Earthquakes result when elastic strain builds up in the crust until the strength of the crust is exceeded, and the crust ruptures along a fault. Some of the fault ruptures do not reach the surface and are detected only by seismograms, but many larger earthquakes are accompanied by surface rupture, which can be studied by geologists. Reverse faults are less likely to rupture the surface than strike-slip faults or normal faults. A special class of low-angle reverse fault called a blind thrust does not reach the surface but does bend the rocks at the surface into a fold called an anticline. Paleoseismology extends the description of contemporary earthquakes back into prehistory, with the objective of learning the slip rate and the recurrence interval of earthquakes along a given fault.
In the last century, earthquakes have been recorded on seismograms, with the size of the earthquake, its magnitude, expressed by the amplitude of the earthquake wave recorded at the seismograph station, and the distance the earthquake is from the seismograph station based on the delay in arrival time of slower shear (S) waves compared to compressional (P) waves. A problem with measuring earthquake size in this way is the broad spectrum of seismic vibrations produced by the earthquake orchestra. A better measure of the size of large earthquakes is the moment magnitude, calculated from the area of fault rupture and the fault displacement during the earthquake. In addition to magnitude, seismographs measure earthquake depth and the nature and orientation of fault displacement at the earthquake source.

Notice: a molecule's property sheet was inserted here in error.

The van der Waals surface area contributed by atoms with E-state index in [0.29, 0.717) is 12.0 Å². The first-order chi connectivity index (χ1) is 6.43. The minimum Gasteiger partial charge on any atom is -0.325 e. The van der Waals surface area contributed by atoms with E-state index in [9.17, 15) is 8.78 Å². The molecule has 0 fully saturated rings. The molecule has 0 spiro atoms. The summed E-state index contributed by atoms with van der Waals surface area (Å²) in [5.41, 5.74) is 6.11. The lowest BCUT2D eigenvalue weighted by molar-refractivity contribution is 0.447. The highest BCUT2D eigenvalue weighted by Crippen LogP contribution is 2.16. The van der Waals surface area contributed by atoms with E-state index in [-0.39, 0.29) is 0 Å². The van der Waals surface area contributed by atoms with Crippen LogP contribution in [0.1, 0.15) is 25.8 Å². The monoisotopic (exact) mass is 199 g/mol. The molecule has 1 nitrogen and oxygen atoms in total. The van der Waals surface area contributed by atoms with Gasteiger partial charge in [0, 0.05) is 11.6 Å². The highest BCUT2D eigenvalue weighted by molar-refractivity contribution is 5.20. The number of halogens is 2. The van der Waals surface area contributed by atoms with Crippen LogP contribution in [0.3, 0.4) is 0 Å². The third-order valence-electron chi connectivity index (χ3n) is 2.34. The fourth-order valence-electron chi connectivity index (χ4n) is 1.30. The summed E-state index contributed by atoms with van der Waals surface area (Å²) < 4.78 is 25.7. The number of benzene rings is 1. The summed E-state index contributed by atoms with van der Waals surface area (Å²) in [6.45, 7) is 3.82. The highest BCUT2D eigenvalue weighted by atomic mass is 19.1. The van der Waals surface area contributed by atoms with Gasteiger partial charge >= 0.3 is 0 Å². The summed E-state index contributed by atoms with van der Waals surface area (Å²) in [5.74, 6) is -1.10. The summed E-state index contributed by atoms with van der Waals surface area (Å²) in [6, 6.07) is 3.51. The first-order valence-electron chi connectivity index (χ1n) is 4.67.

Earthquake intensity is a measure of the degree of strong shaking at a given locality, important for studying damage. Information from a dense array of seismographs in urban areas, when combined with fault geology and surface soil types, permits the creation of intensity maps within five minutes of an earthquake, which is quick enough to direct emergency response teams to areas where damage is likely to be greatest. Based on the better knowledge of the Earth’s crust in well-instrumented areas, it is even possible to determine the magnitude of earthquakes that struck in the pre-seismograph era.
Tectonic geodesy, especially the use of GPS, allows the measurement of the long-term buildup of elastic strain in the crust and the release of strain after a major earthquake. If geology records past earthquakes and seismography records earthquakes as they happen, tectonic geodesy records the buildup of strain toward the earthquakes of the future.